Bodai Moto-Zukuri Saké

Bodai Moto-Zukuri Saké

In December I visited the Terada Honke Brewery ( in Chiba Prefecture in Japan, where they make incredibly delicious 100% wild fermented saké using very traditional methods and no pure strain starters. I spent a day observing, tasting, and talking with brewmaster Masaru Terada, the 24th generation brewmaster there. (See photos of my visit there at

Masaru-san described to me a simple ancient method of making saké, which he called Bodai-Moto-Zukuri that sounded so simple I had to try it as soon as I got home. I’m very pleased with the results!

Saké brewed at home in two weeks without any special equipment. In a bottle from Terada Honke Brewery, where i was told about this method, Bodai Moto-Zukuri.

Saké brewed at home in two weeks without any special equipment. In a bottle from Terada Honke Brewery, where i was told about this method, Bodai Moto-Zukuri.

The only ingredients are rice and water. I used 1.5 kg/3 lbs of rice altogether to make about 3 liters/quarts of saké. Some of the rice is in the form of koji, molded rice; see Art of Fermentation for info on making koji, or buy it.

The whole process took about 2 weeks.

The only equipment you need is a vessel with a capacity of at least 6 liters/1.5 gallons, and two cloth or mesh bags with mesh fine enough to hold rice.

Steam 500 g/1 lb rice.

Fill mesh bags: Transfer the steamed rice to a mesh bag, and place 500 g raw rice in the other bag.

Submerge: Fill vessel with 2 liters dechlorinated water and submerge the two bags of rice. The cooked rice will decompose into the water, providing nutrients for the yeast and bacteria on the raw rice.

Gently massage bag of cooked rice for a few minutes each day.

Taste after a few days. It’s time for the next step when it’s bubbly and starts to taste a little sour. For me this took four days.

Remove bags of rice from the water, and retain liquid that drains from them.

Steam the soaked raw rice.

Cool until still warm but comfortable to the touch.

Mix warm rice with 500g/1 lb koji, as well as the original cooked rice that has been soaking. Mix the three different forms of rice together thoroughly.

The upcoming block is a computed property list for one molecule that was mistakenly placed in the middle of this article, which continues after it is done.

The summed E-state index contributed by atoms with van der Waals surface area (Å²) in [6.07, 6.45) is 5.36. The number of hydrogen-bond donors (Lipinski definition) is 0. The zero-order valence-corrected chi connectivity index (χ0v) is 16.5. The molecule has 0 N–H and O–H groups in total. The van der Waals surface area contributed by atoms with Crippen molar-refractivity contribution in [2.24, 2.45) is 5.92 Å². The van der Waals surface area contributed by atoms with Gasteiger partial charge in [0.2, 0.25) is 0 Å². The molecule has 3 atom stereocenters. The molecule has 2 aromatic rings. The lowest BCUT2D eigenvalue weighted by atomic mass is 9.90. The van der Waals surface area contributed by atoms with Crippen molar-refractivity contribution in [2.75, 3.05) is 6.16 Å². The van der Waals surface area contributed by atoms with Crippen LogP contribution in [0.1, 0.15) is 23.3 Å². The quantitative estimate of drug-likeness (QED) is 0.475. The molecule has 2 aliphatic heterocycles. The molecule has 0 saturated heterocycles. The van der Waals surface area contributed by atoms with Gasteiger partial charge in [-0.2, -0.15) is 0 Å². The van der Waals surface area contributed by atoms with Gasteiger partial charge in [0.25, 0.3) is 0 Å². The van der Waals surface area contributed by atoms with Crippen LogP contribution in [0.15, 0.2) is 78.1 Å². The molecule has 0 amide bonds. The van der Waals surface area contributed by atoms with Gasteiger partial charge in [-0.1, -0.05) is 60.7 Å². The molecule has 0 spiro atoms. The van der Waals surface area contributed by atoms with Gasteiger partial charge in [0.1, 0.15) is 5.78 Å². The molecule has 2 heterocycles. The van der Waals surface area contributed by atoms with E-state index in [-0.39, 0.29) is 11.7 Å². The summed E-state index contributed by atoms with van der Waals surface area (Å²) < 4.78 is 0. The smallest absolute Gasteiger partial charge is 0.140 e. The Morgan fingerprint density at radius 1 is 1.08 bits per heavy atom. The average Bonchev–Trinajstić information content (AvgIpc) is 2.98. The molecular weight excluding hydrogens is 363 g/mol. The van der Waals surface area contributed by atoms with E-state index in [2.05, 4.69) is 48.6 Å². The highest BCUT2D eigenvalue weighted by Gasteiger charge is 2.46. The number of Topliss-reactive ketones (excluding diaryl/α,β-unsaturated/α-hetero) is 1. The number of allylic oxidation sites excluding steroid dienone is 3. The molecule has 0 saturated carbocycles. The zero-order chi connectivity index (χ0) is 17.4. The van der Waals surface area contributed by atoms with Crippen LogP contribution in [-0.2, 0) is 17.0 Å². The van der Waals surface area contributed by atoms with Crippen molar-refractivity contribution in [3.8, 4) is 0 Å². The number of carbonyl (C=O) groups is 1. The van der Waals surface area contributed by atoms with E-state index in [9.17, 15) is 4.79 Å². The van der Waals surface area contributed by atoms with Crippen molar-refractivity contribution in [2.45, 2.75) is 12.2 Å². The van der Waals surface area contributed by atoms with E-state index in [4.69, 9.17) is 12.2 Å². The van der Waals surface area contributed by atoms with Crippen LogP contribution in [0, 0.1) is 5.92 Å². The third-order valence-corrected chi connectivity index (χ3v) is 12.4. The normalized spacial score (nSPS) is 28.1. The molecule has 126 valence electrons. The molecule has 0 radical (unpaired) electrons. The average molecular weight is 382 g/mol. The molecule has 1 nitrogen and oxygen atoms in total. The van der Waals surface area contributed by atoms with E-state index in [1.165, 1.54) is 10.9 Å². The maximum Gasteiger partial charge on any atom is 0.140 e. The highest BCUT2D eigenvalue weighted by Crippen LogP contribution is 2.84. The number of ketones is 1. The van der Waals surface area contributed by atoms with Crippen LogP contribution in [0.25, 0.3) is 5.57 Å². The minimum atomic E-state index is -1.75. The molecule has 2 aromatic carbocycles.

Return rice to water in vessel.

Stir daily.

Ferment 10 days to 2 weeks, tasting periodically.




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18 thoughts on “Bodai Moto-Zukuri Saké

    • Don’t know the brand, but sticky rice from Thailand is what I used. I steamed it for about an hour and a half in a bamboo steamer lined with cotton cloth.

  1. Hi,
    It looks great, it just want to try this..
    Which variety of rice have you used for the steamed and raw rice parts?
    Japanese use special type of rice for sake making, which contains less proteins and fats than regular rice and is furthermore polished to various extent depending on the sake grade. I saw some recipes recommending glutinous rice.
    Any feedback is greatly appreciated! 🙂

  2. hi,
    Thank you for your great article.
    you mentioned vessel.
    What exactly did you use?
    What method did you use to clean it before you start?

  3. Thanks for the great post and instructions!
    My question is: once you mix the three rices, when you put them back in the vessel do you need to use a bag again or is it ok to just put them in water without anything to contain them? If so, do you need to filter the sake in the end?
    Thanks a lot!

    • When I mix all the rices together, I return them to the fermentation vessel without any bag; then, a filter the sake through a mesh after the fermentation.

  4. You write that you got 3 liters of sake from this recipe, but only use 2 liters in the initial soak. Do you add more water for the ferment? Thanks.

    • The fermentation breaks down the rice, so the volume of solid residue is very small and most of the rice becomes part of the sake, increasing the volume beyond the water you start with.

  5. Hey Sandor, I am late to the game apparently but am totally fascinated by this method. I have my first batch two days into the mash phase. I am wondering: why do I need to stir? All other alcohol ferments I have ever done (that should stay alcohol) take place in closed vessels to avoid the wrong microbes and keep your alcohol from flying away or being gobbled up. Why doesn’t this take place here? I am imagining it has something to do with the lactic acid.

    • The reason sake needs to be stirred is that as the fermentation builds, the carbon dioxide produced lifts the rice solids above the liquid. Stirring mixes the rice back into the fermenting liquid, so it continue to break down and fortify the sake. As long as the fermentation is fairly vigorous, the surface will always have carbon dioxide displacig oxygen at the surface, so aerobic vinegar organisms cannot take hold.

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